The Maneater

Column: University must hold student safety to a higher standard

After an on-campus shooting, an armed robbery and the discovery of anti-semitic drawings in residence halls, students deserve to feel safer on this campus

Many of us have at least heard about the police shooting that took place in Hitt Street Parking Garage last week. If you pay attention to campus news, you may have also heard about the anti-Semitic writings that were found in one of our residence halls on campus and the armed robbery that recently took place near campus.

These incidents are in no way mirroring the culture and community of our campus, and we cannot continue to let dangerous situations like these fly under the radar after a few days or a week. We are a very active and large campus with many students of many backgrounds, and we should be sure to maintain the safety of all students as they navigate through MU.

When the 51-year-old man was killed April 15, many MU students took to Twitter to express how they felt about the situation happening so close to campus. Some students felt that they were not informed of an all-out manhunt happening near their residence halls and homes and expressed fears of what could have happened.

The man who was killed was a registered sex offender in Missouri. He apparently tried to run from the police and was shot after having a confrontation with officers. If the suspect truly did spark an altercation with the officers and made them fear for their lives, they were justified in firing shots. Some students immediately assumed the worst and tried to figure out why he had been shot and no one was notified until after the fact, while others did research on what race and age the suspect was and expressed their concerns over social media.

MU emergency announcements were sent out at around 11:30 p.m. after the suspect was shot, and students were angered that they had known nothing about the incident through MU before all of the shooting took place.

The students have a right to know what is happening around them and can’t be expected to always depend on social media to inform them of news and issues around them.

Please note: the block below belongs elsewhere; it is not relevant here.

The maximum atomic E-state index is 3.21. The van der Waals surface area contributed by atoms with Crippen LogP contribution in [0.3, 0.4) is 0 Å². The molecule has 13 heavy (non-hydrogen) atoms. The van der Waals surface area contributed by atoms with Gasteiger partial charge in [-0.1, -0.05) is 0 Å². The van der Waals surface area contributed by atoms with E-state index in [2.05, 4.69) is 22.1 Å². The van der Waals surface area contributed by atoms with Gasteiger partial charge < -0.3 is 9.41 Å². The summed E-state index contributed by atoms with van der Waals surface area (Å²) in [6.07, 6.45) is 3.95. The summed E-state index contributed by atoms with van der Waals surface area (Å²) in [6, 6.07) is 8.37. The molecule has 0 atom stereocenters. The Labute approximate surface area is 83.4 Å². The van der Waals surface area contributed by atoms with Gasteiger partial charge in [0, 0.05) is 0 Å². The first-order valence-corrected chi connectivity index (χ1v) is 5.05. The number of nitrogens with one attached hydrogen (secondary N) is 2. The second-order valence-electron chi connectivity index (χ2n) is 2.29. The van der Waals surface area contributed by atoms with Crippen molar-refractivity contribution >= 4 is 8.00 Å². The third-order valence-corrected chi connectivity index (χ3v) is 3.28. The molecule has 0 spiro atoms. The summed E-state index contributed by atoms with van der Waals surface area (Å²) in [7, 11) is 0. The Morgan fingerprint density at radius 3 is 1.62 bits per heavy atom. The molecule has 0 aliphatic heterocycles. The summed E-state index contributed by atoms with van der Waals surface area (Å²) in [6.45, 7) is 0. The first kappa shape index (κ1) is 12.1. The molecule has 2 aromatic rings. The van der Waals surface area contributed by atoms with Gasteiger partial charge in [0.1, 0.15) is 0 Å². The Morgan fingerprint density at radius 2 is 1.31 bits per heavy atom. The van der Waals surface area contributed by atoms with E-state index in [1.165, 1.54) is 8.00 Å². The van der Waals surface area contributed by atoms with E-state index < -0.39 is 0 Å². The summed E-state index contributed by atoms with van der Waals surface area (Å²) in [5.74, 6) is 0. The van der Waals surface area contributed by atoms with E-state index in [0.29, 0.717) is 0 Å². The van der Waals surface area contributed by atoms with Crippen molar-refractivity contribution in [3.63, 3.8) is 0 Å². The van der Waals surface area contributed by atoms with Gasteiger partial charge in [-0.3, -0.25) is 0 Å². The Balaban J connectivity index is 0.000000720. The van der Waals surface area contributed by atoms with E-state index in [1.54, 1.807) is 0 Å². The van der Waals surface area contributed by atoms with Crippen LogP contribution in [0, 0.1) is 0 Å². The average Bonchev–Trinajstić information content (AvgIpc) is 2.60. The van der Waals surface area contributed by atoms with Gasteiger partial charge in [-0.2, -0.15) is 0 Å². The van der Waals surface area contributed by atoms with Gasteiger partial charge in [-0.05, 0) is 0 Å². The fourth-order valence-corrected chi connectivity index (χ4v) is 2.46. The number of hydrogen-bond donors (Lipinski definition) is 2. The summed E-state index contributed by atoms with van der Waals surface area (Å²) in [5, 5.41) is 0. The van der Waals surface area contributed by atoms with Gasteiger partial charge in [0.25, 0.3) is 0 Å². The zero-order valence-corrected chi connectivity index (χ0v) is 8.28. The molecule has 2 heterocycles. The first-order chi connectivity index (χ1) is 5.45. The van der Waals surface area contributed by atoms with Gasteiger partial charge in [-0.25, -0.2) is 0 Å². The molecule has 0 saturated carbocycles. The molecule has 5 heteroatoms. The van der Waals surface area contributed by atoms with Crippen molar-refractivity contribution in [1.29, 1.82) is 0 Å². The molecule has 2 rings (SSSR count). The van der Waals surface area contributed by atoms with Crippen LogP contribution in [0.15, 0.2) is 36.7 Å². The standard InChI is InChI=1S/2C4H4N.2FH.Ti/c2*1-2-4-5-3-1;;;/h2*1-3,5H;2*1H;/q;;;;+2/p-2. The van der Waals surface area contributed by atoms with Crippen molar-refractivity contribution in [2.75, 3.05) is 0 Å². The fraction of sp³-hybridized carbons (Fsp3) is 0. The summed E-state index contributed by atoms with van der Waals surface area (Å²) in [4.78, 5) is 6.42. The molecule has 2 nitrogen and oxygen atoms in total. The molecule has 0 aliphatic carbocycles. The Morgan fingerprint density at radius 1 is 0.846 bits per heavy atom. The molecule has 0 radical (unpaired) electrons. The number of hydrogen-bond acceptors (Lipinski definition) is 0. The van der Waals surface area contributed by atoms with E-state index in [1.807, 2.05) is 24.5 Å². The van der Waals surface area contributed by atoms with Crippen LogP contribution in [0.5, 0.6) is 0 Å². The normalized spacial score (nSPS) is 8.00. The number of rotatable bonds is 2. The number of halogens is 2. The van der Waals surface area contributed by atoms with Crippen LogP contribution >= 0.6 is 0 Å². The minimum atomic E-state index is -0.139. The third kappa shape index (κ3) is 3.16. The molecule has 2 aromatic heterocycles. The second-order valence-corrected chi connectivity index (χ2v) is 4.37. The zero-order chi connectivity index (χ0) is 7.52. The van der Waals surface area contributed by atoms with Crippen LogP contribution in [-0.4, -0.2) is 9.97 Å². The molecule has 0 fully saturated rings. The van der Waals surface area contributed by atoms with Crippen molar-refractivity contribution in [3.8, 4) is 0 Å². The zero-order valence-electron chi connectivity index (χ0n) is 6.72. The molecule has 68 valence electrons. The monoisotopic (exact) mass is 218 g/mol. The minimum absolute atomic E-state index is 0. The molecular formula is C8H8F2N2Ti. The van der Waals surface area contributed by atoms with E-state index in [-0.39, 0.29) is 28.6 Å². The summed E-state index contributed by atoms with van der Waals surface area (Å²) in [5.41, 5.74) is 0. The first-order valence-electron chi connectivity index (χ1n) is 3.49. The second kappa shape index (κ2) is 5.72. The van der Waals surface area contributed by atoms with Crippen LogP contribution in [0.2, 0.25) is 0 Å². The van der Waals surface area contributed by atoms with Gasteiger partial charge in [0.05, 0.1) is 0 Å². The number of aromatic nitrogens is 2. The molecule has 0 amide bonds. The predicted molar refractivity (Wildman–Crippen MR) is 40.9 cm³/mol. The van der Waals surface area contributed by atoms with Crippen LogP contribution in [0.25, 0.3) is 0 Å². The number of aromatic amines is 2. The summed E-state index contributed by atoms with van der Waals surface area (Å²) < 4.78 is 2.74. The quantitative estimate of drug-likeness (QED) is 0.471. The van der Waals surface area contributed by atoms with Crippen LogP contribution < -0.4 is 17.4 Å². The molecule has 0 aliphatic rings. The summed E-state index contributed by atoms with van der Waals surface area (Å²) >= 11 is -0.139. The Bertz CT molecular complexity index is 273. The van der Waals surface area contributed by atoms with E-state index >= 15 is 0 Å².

Considering how close the shooting took place to campus, and the fact that some students even witnessed it and saw the body of a dead man, is something that should be of concern. Law enforcement and the university can’t do anything about where a criminal decided to hide out then provoke them, but they can be more proactive with how they inform students and make sure everyone is safe.

A near-campus shooting, sexual assault or anti-Semitic writings on a wall are all serious offenses that should be thoroughly investigated and handled. I have faith that our campus and community law enforcement officers will do a good job with future instances, but I also want to know that things are being done to keep these events from even happening.

It is the responsibility of university officials to hold students’ safety in the highest regard, but it is also the responsibility of students to know what is going on around them and try to maintain a safe environment for everyone. No comments or drawings that could offend a student or group of students should be tolerated. When dangerous situations are happening, students should be the first to know — and not just through social media.

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